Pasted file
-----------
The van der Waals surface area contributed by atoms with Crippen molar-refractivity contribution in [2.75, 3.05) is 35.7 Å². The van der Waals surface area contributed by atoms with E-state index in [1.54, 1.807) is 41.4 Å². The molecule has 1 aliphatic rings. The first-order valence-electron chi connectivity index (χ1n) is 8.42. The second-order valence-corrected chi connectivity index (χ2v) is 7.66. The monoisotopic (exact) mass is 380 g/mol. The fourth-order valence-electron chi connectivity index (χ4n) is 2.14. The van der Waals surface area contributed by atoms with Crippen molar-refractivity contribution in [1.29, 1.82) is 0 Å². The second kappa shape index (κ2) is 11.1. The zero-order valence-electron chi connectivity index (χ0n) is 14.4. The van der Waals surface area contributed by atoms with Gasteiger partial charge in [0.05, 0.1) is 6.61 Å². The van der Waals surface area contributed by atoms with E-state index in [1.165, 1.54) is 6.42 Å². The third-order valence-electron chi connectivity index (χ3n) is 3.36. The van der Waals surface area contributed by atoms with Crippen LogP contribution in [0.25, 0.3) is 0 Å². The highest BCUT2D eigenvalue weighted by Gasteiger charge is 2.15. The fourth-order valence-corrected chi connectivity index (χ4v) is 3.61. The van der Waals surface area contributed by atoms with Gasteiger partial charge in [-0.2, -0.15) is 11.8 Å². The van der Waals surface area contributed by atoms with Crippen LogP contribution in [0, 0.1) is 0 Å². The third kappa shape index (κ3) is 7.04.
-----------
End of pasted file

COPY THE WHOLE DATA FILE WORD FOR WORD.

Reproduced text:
The van der Waals surface area contributed by atoms with Crippen molar-refractivity contribution in [2.75, 3.05) is 35.7 Å². The van der Waals surface area contributed by atoms with E-state index in [1.54, 1.807) is 41.4 Å². The molecule has 1 aliphatic rings. The first-order valence-electron chi connectivity index (χ1n) is 8.42. The second-order valence-corrected chi connectivity index (χ2v) is 7.66. The monoisotopic (exact) mass is 380 g/mol. The fourth-order valence-electron chi connectivity index (χ4n) is 2.14. The van der Waals surface area contributed by atoms with Crippen molar-refractivity contribution in [1.29, 1.82) is 0 Å². The second kappa shape index (κ2) is 11.1. The zero-order valence-electron chi connectivity index (χ0n) is 14.4. The van der Waals surface area contributed by atoms with Gasteiger partial charge in [0.05, 0.1) is 6.61 Å². The van der Waals surface area contributed by atoms with E-state index in [1.165, 1.54) is 6.42 Å². The third-order valence-electron chi connectivity index (χ3n) is 3.36. The van der Waals surface area contributed by atoms with Crippen LogP contribution in [0.25, 0.3) is 0 Å². The highest BCUT2D eigenvalue weighted by Gasteiger charge is 2.15. The fourth-order valence-corrected chi connectivity index (χ4v) is 3.61. The van der Waals surface area contributed by atoms with Gasteiger partial charge in [-0.2, -0.15) is 11.8 Å². The van der Waals surface area contributed by atoms with Crippen LogP contribution in [0, 0.1) is 0 Å². The third kappa shape index (κ3) is 7.04.